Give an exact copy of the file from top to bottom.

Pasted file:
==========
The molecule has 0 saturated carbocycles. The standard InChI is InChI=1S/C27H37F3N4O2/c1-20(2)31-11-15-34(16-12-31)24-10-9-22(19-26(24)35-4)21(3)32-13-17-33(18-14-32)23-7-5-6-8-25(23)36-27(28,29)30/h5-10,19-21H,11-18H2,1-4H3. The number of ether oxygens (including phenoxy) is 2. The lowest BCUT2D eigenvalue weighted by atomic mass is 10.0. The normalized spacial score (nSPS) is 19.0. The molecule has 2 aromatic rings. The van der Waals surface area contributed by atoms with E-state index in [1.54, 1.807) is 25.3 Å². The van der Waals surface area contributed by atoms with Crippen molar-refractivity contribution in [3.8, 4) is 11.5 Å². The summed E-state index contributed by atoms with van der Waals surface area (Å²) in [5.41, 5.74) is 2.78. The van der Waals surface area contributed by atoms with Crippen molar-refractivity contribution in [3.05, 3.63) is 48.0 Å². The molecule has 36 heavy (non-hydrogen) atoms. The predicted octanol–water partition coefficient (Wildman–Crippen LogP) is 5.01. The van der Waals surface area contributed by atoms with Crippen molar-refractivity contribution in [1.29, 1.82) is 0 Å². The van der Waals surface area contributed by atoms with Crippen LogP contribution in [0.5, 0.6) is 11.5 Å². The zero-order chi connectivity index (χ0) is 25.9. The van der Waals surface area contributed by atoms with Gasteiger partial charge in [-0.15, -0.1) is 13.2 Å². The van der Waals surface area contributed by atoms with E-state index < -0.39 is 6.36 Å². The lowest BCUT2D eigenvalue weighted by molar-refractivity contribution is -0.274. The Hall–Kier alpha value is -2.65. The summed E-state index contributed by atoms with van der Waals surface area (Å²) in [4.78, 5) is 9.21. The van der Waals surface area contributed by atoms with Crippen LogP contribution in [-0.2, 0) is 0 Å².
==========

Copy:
The molecule has 0 saturated carbocycles. The standard InChI is InChI=1S/C27H37F3N4O2/c1-20(2)31-11-15-34(16-12-31)24-10-9-22(19-26(24)35-4)21(3)32-13-17-33(18-14-32)23-7-5-6-8-25(23)36-27(28,29)30/h5-10,19-21H,11-18H2,1-4H3. The number of ether oxygens (including phenoxy) is 2. The lowest BCUT2D eigenvalue weighted by atomic mass is 10.0. The normalized spacial score (nSPS) is 19.0. The molecule has 2 aromatic rings. The van der Waals surface area contributed by atoms with E-state index in [1.54, 1.807) is 25.3 Å². The van der Waals surface area contributed by atoms with Crippen molar-refractivity contribution in [3.8, 4) is 11.5 Å². The summed E-state index contributed by atoms with van der Waals surface area (Å²) in [5.41, 5.74) is 2.78. The van der Waals surface area contributed by atoms with Crippen molar-refractivity contribution in [3.05, 3.63) is 48.0 Å². The molecule has 36 heavy (non-hydrogen) atoms. The predicted octanol–water partition coefficient (Wildman–Crippen LogP) is 5.01. The van der Waals surface area contributed by atoms with Crippen molar-refractivity contribution in [1.29, 1.82) is 0 Å². The van der Waals surface area contributed by atoms with Crippen LogP contribution in [0.5, 0.6) is 11.5 Å². The zero-order chi connectivity index (χ0) is 25.9. The van der Waals surface area contributed by atoms with Gasteiger partial charge in [-0.15, -0.1) is 13.2 Å². The van der Waals surface area contributed by atoms with E-state index < -0.39 is 6.36 Å². The lowest BCUT2D eigenvalue weighted by molar-refractivity contribution is -0.274. The Hall–Kier alpha value is -2.65. The summed E-state index contributed by atoms with van der Waals surface area (Å²) in [4.78, 5) is 9.21. The van der Waals surface area contributed by atoms with Crippen LogP contribution in [-0.2, 0) is 0 Å².